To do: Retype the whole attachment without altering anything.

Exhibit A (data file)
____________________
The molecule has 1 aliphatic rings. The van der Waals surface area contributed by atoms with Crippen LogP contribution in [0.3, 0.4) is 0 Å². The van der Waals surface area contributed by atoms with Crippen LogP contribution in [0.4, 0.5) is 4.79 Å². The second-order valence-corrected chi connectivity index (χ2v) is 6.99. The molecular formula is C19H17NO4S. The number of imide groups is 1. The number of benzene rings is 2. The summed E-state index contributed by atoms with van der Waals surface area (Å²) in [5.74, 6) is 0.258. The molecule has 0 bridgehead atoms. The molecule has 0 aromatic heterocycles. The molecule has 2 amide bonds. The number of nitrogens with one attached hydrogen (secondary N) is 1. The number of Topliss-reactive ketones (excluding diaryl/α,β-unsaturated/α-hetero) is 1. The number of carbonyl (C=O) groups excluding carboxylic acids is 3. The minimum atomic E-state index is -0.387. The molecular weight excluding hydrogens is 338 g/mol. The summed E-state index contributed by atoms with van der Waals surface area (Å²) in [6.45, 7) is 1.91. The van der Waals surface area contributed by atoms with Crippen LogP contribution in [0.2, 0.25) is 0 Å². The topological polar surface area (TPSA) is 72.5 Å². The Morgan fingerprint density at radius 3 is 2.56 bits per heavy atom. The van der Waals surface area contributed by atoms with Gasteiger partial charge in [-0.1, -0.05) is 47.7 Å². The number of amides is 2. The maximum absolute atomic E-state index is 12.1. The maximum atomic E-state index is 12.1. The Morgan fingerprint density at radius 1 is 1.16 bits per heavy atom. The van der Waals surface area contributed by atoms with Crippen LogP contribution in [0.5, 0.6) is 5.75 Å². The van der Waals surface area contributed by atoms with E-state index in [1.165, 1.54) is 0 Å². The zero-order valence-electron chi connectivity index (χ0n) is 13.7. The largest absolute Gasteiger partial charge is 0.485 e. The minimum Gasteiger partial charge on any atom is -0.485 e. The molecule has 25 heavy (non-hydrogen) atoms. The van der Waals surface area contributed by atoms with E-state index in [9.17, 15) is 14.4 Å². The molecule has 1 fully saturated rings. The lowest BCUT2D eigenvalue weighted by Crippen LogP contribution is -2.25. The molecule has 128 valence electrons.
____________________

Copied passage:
The molecule has 1 aliphatic rings. The van der Waals surface area contributed by atoms with Crippen LogP contribution in [0.3, 0.4) is 0 Å². The van der Waals surface area contributed by atoms with Crippen LogP contribution in [0.4, 0.5) is 4.79 Å². The second-order valence-corrected chi connectivity index (χ2v) is 6.99. The molecular formula is C19H17NO4S. The number of imide groups is 1. The number of benzene rings is 2. The summed E-state index contributed by atoms with van der Waals surface area (Å²) in [5.74, 6) is 0.258. The molecule has 0 bridgehead atoms. The molecule has 0 aromatic heterocycles. The molecule has 2 amide bonds. The number of nitrogens with one attached hydrogen (secondary N) is 1. The number of Topliss-reactive ketones (excluding diaryl/α,β-unsaturated/α-hetero) is 1. The number of carbonyl (C=O) groups excluding carboxylic acids is 3. The minimum atomic E-state index is -0.387. The molecular weight excluding hydrogens is 338 g/mol. The summed E-state index contributed by atoms with van der Waals surface area (Å²) in [6.45, 7) is 1.91. The van der Waals surface area contributed by atoms with Crippen LogP contribution in [0.2, 0.25) is 0 Å². The topological polar surface area (TPSA) is 72.5 Å². The Morgan fingerprint density at radius 3 is 2.56 bits per heavy atom. The van der Waals surface area contributed by atoms with Gasteiger partial charge in [-0.1, -0.05) is 47.7 Å². The number of amides is 2. The maximum absolute atomic E-state index is 12.1. The maximum atomic E-state index is 12.1. The Morgan fingerprint density at radius 1 is 1.16 bits per heavy atom. The van der Waals surface area contributed by atoms with Crippen LogP contribution in [0.5, 0.6) is 5.75 Å². The van der Waals surface area contributed by atoms with E-state index in [1.165, 1.54) is 0 Å². The zero-order valence-electron chi connectivity index (χ0n) is 13.7. The largest absolute Gasteiger partial charge is 0.485 e. The minimum Gasteiger partial charge on any atom is -0.485 e. The molecule has 25 heavy (non-hydrogen) atoms. The van der Waals surface area contributed by atoms with E-state index in [9.17, 15) is 14.4 Å². The molecule has 1 fully saturated rings. The lowest BCUT2D eigenvalue weighted by Crippen LogP contribution is -2.25. The molecule has 128 valence electrons.